Jonatan Machado hadn't looked like he'd quite adjusted to full-season ball, entering Thursday hitting.180 with just a single RBI in 50 at-bats. But perhaps his most recent performance might be indicative of better things to come.
Jonatan Machado hadn't looked like he'd quite adjusted to full-season ball, entering Thursday hitting.180 with just a single RBI in 50 at-bats.
But perhaps his most recent performance might be indicative of better things to come.
Gameday box score
St. Louis' No. 17 prospect drove in a career-high five runs and scored twice in Class A Peoria's 12-2 rout of Beloit on Thursday at Pohlman Field.
"He started the season a little rocky, but I think every game he's played, I think the last four or five, he's gotten a hit and taken some good at-bats," Chiefs manager Chris Swauger said.
Machado went 2-for-4 with a double and a single to raise his average to .208 while increasing his RBI total sixfold. The international signee extended his hitting streak to six games.
The Havana, Cuba native started the season primarily as Peoria's leadoff hitter, but Swauger has been shuffling the hitters in his lineups to provide different looks at different situations. The skipper slotted Machado seventh as designated hitter against Beloit, and the left-handed hitter made the most of it.
The Cardinals outfield prospect cleared the packed bases with a double in the first inning to right field off Snappers starter Bryce Conley on a 2-2 count. He singled in two more runs with a knock to left off Seth Martinez in the seventh.
Swauger said coming up later in the lineup helped with Machado's psyche.
"When you end up being able to hit with runners on base instead of being that guy that's charged with getting on base, and sometimes when that happens the pressure is put more toward the pitcher and they can't do as much as they want to and they have to go right at the zone, and I think that's what happened tonight," Swauger said. "He ended up with good pitches to hit in good counts and he didn't miss them."
Described as a prototypical leadoff hitter with a slick glove and enough speed to flourish in center field, the 19-year-old signed with St. Louis for a reported $2.35 million bonus in 2016, which was at the time the highest ever for a Cardinals' signee.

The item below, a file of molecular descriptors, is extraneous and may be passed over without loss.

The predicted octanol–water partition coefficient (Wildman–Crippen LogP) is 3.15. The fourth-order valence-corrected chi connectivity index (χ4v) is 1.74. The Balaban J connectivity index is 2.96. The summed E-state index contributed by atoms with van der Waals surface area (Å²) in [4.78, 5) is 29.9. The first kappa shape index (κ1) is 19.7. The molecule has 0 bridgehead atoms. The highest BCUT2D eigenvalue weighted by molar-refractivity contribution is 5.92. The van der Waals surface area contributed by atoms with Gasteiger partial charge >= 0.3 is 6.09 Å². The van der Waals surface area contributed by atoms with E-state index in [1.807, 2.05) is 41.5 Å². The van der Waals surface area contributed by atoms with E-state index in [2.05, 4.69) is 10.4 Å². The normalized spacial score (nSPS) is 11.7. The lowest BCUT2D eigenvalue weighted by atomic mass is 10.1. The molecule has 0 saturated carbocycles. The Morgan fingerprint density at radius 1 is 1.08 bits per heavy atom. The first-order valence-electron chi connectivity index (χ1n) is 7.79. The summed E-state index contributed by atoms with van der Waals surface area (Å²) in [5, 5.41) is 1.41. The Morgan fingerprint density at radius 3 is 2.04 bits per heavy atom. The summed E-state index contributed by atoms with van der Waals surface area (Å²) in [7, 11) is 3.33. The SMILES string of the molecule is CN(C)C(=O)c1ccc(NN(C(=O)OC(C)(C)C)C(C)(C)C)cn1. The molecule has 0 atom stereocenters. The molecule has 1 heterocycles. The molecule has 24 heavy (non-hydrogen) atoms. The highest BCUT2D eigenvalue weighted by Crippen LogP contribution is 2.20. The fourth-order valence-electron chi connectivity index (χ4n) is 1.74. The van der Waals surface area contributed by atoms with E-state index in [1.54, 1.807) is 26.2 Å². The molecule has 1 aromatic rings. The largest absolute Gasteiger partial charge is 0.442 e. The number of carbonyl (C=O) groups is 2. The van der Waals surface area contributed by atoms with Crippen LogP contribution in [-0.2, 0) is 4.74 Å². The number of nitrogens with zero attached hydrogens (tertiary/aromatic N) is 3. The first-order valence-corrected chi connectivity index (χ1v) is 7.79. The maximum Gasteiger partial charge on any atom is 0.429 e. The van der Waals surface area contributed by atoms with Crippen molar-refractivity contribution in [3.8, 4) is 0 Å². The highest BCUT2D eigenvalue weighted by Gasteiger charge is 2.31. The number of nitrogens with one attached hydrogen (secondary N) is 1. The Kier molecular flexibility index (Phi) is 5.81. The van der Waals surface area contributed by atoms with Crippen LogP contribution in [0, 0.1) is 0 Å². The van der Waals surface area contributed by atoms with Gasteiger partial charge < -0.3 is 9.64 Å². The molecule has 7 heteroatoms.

"He can definitely give you a good at-bat and he doesn't swing and miss very much. He's a good contact hitter and he can run a little bit, so he can do some things on the bases that will help our guys hit behind him," Swauger said. "One thing we've focused on with him, is that because he can make contact with so many pitches in all sorts of areas doesn't necessarily mean he should.
"As he showed tonight, when he gets good pitches in the zone, he can drive them and do a little bit of damage. When he's expanding the zone early in the count and not doing damage with it, that's not what we want to see from a guy hitting at the top of the order."
Earlier in the season, Machado wasn't capitalizing on hittable counts. While he possesses great contact skills, the Peoria coaching staff has tasked him with being more selective.
The 5-foot-9, 155-pounder hit just .209/.284/.299 in his first professional season for the Cardinals' Dominican Summer League team, but turned it around significantly in 2017 in the Rookie-level Gulf Coast League, slashing .323/.381/.435 in 35 games.
Chiefs catcher Julio Rodriguez slugged two long balls and drove in four runs. His two-run homer in the seventh to center plated Machado. The 20-year-old Dominican Republic native, like Machado, has been working on his approach and reaped the benefits against the Snappers.
"For him, it wasn't about when he was swinging, it was more about what he was swinging at," Swauger said. "Guys were chasing him around a little bit, chasing him out of the zone, and putting him in bad counts where he was at the pitcher's mercy. It was a renewed emphasis in the right part of the plate and driving them to the big part of the field. He certainly did that tonight."
Peoria starter Evan Guillory (2-1) allowed two runs on seven hits over eight innings. He struck out five without issuing any walks.
Josh Horton is a contributor to MiLB.com. Follow him on Twitter @joshhortonMiLB